During the long nights when he can't sleep, Solomon wonders whether this life is all there is. Just in case the human experience ends at the grave, he decides the least we can do is enjoy our days on this planet. He's wrong in his perception about what happens to us after the death of these frail bodies, but he isn't wrong in his advice to us today. His version of "living it up" does not include living in sin. He's not telling us to immerse ourselves in debauchery and excess, but instead makes some beautiful points about enjoying the blessings our God gives us in this world. He begins with this dietary advice, "Go, eat your food with gladness, and drink your wine with a joyful heart, for God has already approved what you do." (Ecclesiastes 9:7) He instructs, "The Lord has chosen to bless you with food and drink. Relish them. It would be wrong not to be thankful for what He has provided."

"Always be clothed in white, and always anoint your head with oil." (Ecclesiastes 9:8) In Solomon's culture a white garment was worn on festive occasions. A white garment also symbolizes spiritual purity and a right relationship with the Lord. The king provides us with some fashion advice, "Wear the garments of happiness. Put on your face and dress your hair. Make every day a joyful occasion. Why go about looking sloppy and depressed when instead you can celebrate life? You are alive! You can smell the air and look up at the sun! As the author of Psalm 118 said, 'This is the day the Lord has made; let us rejoice and be glad in it.'"

Solomon gives us marital advice, "Enjoy life with your wife, whom you love, all the days of this meaningless life that God has given you under the sun---all your meaningless days." (Ecclesiastes 9:a) He still isn't sure life has any meaning at all, but he thinks at least we don't have to go through it alone. He says, "Your marriage partner, whom you love, is a blessing to you. The two of you can face life together. You have someone to encourage you in the hard times and someone to rejoice with you in the good times. Cling to that person. Be that person's best friend. Be joyful together whenever you can."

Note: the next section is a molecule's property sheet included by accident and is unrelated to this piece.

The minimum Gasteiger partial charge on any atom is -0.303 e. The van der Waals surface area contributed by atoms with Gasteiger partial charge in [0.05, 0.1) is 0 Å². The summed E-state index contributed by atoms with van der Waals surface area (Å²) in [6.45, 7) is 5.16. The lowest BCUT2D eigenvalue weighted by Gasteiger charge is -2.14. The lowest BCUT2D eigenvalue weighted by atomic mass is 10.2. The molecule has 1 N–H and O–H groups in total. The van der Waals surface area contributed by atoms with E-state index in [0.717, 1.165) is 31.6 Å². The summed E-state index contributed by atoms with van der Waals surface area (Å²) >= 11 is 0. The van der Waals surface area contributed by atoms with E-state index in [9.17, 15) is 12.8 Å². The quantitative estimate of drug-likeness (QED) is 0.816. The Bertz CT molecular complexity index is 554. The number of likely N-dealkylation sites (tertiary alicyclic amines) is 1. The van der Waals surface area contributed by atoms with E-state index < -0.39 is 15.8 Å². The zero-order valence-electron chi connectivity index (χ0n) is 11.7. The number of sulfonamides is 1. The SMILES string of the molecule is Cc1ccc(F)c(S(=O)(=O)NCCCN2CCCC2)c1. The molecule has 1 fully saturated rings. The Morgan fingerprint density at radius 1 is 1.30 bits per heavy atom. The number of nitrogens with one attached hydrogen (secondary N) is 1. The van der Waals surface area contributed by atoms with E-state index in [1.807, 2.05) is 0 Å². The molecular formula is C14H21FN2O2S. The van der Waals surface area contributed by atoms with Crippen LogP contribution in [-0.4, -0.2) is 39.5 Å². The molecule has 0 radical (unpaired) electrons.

Next he gives us advice for our work life. "For this is your lot in life and in your toilsome labor under the sun. Whatever your hand finds to do, do it with all your might, for in the realm of the dead, where you are going, there is neither working nor planning nor knowledge nor wisdom." (Ecclesiastes 9:9b-10) Solomon urges, "Be all in! Whatever you do, put your energy and your thoughts into it. Don't go through life in a daze. Be all there."

"I have seen something else under the sun: The race is not to the swift or the battle to the strong, nor does food come to the wise or wealth to the brilliant or favor to the learned; but time and chance happen to them all." (Ecclesiastes 9:11) He points out something that all of us have probably noticed. The smartest person doesn't always become wealthy. The strongest person doesn't always win. The one who seems to deserve blessing and promotion and rewards isn't always the first one chosen to receive honors. This is because life contains circumstances that are beyond our control. Even so, we don't need to live in fear. Our God is with us, whether we have prime rib on the table or a grilled cheese sandwich, whether we live in a mansion or in a one-room apartment. He does not want or expect us to live in fear of the future. To our mortal eyes the world may appear to be spinning out of control, but at no time is anything outside of the Creator's control.

In conclusion of today's passage, Solomon circles back around to his theme of the grave that awaits us all. "Moreover, no one knows when their hour will come: As fish are caught in a cruel net, or birds are taken in a snare, so people are trapped by evil times that fall unexpectedly upon them." (Ecclesiastes 9:12) He paints the picture of an unexpected death. Being young doesn't prevent death from coming. Being healthy doesn't assure us of another day on the planet. Solomon is depressed by such realizations but we have to keep in mind that he lived almost a thousand years before Christ. Wise and wealthy as he was, we are more blessed than Solomon ever dreamed of being, because we live in the church age and can have this attitude, "To live is Christ; to die is gain." (Philippians 1:21) While we live, we enjoy the abundant and fulfilling experiences that come from walking alongside our Savior. When we die, we go to be in His presence forever. There is no reason for the Christian to live a defeated life. Christ has defeated every foe we ever had, including our own sinful natures and our enemy the devil. For the Christian, life is Christ and death is Christ....because in Christ there is no death.